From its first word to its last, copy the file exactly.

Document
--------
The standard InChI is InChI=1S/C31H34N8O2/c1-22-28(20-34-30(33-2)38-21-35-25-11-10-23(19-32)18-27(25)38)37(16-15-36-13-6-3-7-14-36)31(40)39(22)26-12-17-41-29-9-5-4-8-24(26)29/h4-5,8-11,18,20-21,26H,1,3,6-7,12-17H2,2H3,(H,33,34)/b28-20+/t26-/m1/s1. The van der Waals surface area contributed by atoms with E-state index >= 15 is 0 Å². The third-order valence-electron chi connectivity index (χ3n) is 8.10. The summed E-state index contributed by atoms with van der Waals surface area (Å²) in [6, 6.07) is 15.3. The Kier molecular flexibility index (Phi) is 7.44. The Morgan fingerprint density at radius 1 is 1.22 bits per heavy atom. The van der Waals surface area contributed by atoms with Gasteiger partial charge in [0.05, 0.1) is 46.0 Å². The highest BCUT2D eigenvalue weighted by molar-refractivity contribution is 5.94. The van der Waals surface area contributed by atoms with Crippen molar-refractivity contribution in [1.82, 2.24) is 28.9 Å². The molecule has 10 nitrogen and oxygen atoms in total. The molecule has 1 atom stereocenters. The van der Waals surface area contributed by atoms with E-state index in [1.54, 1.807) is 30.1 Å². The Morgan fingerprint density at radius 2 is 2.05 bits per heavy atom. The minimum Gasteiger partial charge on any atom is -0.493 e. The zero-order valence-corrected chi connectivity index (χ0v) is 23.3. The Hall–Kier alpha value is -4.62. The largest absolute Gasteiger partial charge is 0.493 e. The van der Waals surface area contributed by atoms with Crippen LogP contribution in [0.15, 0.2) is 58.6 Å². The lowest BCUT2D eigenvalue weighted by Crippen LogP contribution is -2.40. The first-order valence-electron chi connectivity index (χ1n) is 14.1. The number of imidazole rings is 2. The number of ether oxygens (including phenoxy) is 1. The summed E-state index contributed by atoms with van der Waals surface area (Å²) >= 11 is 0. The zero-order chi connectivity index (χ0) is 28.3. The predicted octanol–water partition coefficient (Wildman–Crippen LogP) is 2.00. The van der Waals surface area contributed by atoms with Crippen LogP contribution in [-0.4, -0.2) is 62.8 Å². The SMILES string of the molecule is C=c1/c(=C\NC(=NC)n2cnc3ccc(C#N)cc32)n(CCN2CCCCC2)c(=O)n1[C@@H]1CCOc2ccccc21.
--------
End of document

The standard InChI is InChI=1S/C31H34N8O2/c1-22-28(20-34-30(33-2)38-21-35-25-11-10-23(19-32)18-27(25)38)37(16-15-36-13-6-3-7-14-36)31(40)39(22)26-12-17-41-29-9-5-4-8-24(26)29/h4-5,8-11,18,20-21,26H,1,3,6-7,12-17H2,2H3,(H,33,34)/b28-20+/t26-/m1/s1. The van der Waals surface area contributed by atoms with E-state index >= 15 is 0 Å². The third-order valence-electron chi connectivity index (χ3n) is 8.10. The summed E-state index contributed by atoms with van der Waals surface area (Å²) in [6, 6.07) is 15.3. The Kier molecular flexibility index (Phi) is 7.44. The Morgan fingerprint density at radius 1 is 1.22 bits per heavy atom. The van der Waals surface area contributed by atoms with Gasteiger partial charge in [0.05, 0.1) is 46.0 Å². The highest BCUT2D eigenvalue weighted by molar-refractivity contribution is 5.94. The van der Waals surface area contributed by atoms with Crippen molar-refractivity contribution in [1.82, 2.24) is 28.9 Å². The molecule has 10 nitrogen and oxygen atoms in total. The molecule has 1 atom stereocenters. The van der Waals surface area contributed by atoms with E-state index in [1.54, 1.807) is 30.1 Å². The Morgan fingerprint density at radius 2 is 2.05 bits per heavy atom. The minimum Gasteiger partial charge on any atom is -0.493 e. The zero-order valence-corrected chi connectivity index (χ0v) is 23.3. The Hall–Kier alpha value is -4.62. The largest absolute Gasteiger partial charge is 0.493 e. The van der Waals surface area contributed by atoms with Crippen LogP contribution in [0.15, 0.2) is 58.6 Å². The lowest BCUT2D eigenvalue weighted by Crippen LogP contribution is -2.40. The first-order valence-electron chi connectivity index (χ1n) is 14.1. The number of imidazole rings is 2. The number of ether oxygens (including phenoxy) is 1. The summed E-state index contributed by atoms with van der Waals surface area (Å²) >= 11 is 0. The zero-order chi connectivity index (χ0) is 28.3. The predicted octanol–water partition coefficient (Wildman–Crippen LogP) is 2.00. The van der Waals surface area contributed by atoms with Crippen LogP contribution in [-0.4, -0.2) is 62.8 Å². The SMILES string of the molecule is C=c1/c(=C\NC(=NC)n2cnc3ccc(C#N)cc32)n(CCN2CCCCC2)c(=O)n1[C@@H]1CCOc2ccccc21.